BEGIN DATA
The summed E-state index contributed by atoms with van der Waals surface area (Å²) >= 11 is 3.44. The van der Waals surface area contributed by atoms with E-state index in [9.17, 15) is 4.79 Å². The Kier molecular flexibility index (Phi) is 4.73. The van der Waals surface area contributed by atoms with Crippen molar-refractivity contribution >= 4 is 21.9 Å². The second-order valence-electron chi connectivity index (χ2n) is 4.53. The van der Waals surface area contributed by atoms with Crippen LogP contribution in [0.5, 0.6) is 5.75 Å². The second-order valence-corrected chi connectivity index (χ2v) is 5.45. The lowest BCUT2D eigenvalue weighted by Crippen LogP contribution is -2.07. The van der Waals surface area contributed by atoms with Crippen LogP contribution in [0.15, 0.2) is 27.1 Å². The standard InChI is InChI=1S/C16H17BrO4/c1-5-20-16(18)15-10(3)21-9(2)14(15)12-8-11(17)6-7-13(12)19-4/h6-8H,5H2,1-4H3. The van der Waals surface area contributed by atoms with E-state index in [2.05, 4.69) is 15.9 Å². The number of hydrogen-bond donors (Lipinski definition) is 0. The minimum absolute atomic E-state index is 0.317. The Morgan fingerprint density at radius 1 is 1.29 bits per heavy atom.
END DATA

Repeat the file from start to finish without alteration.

The summed E-state index contributed by atoms with van der Waals surface area (Å²) >= 11 is 3.44. The van der Waals surface area contributed by atoms with E-state index in [9.17, 15) is 4.79 Å². The Kier molecular flexibility index (Phi) is 4.73. The van der Waals surface area contributed by atoms with Crippen molar-refractivity contribution >= 4 is 21.9 Å². The second-order valence-electron chi connectivity index (χ2n) is 4.53. The van der Waals surface area contributed by atoms with Crippen LogP contribution in [0.5, 0.6) is 5.75 Å². The second-order valence-corrected chi connectivity index (χ2v) is 5.45. The lowest BCUT2D eigenvalue weighted by Crippen LogP contribution is -2.07. The van der Waals surface area contributed by atoms with Crippen LogP contribution in [0.15, 0.2) is 27.1 Å². The standard InChI is InChI=1S/C16H17BrO4/c1-5-20-16(18)15-10(3)21-9(2)14(15)12-8-11(17)6-7-13(12)19-4/h6-8H,5H2,1-4H3. The van der Waals surface area contributed by atoms with E-state index in [2.05, 4.69) is 15.9 Å². The number of hydrogen-bond donors (Lipinski definition) is 0. The minimum absolute atomic E-state index is 0.317. The Morgan fingerprint density at radius 1 is 1.29 bits per heavy atom.